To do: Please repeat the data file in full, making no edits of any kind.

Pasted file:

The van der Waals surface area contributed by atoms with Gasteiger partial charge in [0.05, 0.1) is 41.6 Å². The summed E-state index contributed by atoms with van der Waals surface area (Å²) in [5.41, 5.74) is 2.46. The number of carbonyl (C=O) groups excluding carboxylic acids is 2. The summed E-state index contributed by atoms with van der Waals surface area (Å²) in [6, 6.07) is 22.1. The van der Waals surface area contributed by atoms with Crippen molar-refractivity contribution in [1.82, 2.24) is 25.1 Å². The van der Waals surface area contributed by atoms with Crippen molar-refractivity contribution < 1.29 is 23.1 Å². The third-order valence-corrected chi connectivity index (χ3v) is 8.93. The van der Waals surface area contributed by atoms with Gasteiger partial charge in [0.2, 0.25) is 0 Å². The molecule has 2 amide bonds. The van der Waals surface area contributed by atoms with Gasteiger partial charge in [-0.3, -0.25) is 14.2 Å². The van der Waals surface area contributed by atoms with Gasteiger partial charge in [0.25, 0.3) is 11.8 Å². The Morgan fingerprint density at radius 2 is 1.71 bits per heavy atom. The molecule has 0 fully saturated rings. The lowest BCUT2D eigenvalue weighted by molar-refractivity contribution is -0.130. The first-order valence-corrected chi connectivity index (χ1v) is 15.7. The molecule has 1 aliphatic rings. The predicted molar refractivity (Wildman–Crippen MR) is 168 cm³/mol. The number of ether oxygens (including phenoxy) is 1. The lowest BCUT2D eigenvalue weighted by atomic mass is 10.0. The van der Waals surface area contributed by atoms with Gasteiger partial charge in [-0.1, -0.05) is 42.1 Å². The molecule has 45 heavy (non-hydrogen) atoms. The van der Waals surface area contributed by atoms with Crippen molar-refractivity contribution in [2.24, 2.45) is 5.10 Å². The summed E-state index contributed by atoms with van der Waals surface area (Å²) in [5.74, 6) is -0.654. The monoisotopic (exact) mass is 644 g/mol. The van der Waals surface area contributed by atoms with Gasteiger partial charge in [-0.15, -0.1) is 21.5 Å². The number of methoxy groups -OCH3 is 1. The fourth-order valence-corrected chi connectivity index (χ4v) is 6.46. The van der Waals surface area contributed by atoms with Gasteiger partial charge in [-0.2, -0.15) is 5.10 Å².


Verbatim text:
The van der Waals surface area contributed by atoms with Gasteiger partial charge in [0.05, 0.1) is 41.6 Å². The summed E-state index contributed by atoms with van der Waals surface area (Å²) in [5.41, 5.74) is 2.46. The number of carbonyl (C=O) groups excluding carboxylic acids is 2. The summed E-state index contributed by atoms with van der Waals surface area (Å²) in [6, 6.07) is 22.1. The van der Waals surface area contributed by atoms with Crippen molar-refractivity contribution in [1.82, 2.24) is 25.1 Å². The van der Waals surface area contributed by atoms with Crippen molar-refractivity contribution < 1.29 is 23.1 Å². The third-order valence-corrected chi connectivity index (χ3v) is 8.93. The van der Waals surface area contributed by atoms with Gasteiger partial charge in [0.2, 0.25) is 0 Å². The molecule has 2 amide bonds. The van der Waals surface area contributed by atoms with Gasteiger partial charge in [-0.3, -0.25) is 14.2 Å². The van der Waals surface area contributed by atoms with Gasteiger partial charge in [0.25, 0.3) is 11.8 Å². The Morgan fingerprint density at radius 2 is 1.71 bits per heavy atom. The molecule has 0 fully saturated rings. The lowest BCUT2D eigenvalue weighted by molar-refractivity contribution is -0.130. The first-order valence-corrected chi connectivity index (χ1v) is 15.7. The molecule has 1 aliphatic rings. The predicted molar refractivity (Wildman–Crippen MR) is 168 cm³/mol. The number of ether oxygens (including phenoxy) is 1. The lowest BCUT2D eigenvalue weighted by atomic mass is 10.0. The van der Waals surface area contributed by atoms with Gasteiger partial charge in [-0.1, -0.05) is 42.1 Å². The molecule has 45 heavy (non-hydrogen) atoms. The van der Waals surface area contributed by atoms with Crippen molar-refractivity contribution in [2.24, 2.45) is 5.10 Å². The summed E-state index contributed by atoms with van der Waals surface area (Å²) in [5.74, 6) is -0.654. The monoisotopic (exact) mass is 644 g/mol. The van der Waals surface area contributed by atoms with Gasteiger partial charge in [-0.15, -0.1) is 21.5 Å². The number of methoxy groups -OCH3 is 1. The fourth-order valence-corrected chi connectivity index (χ4v) is 6.46. The van der Waals surface area contributed by atoms with Gasteiger partial charge in [-0.2, -0.15) is 5.10 Å².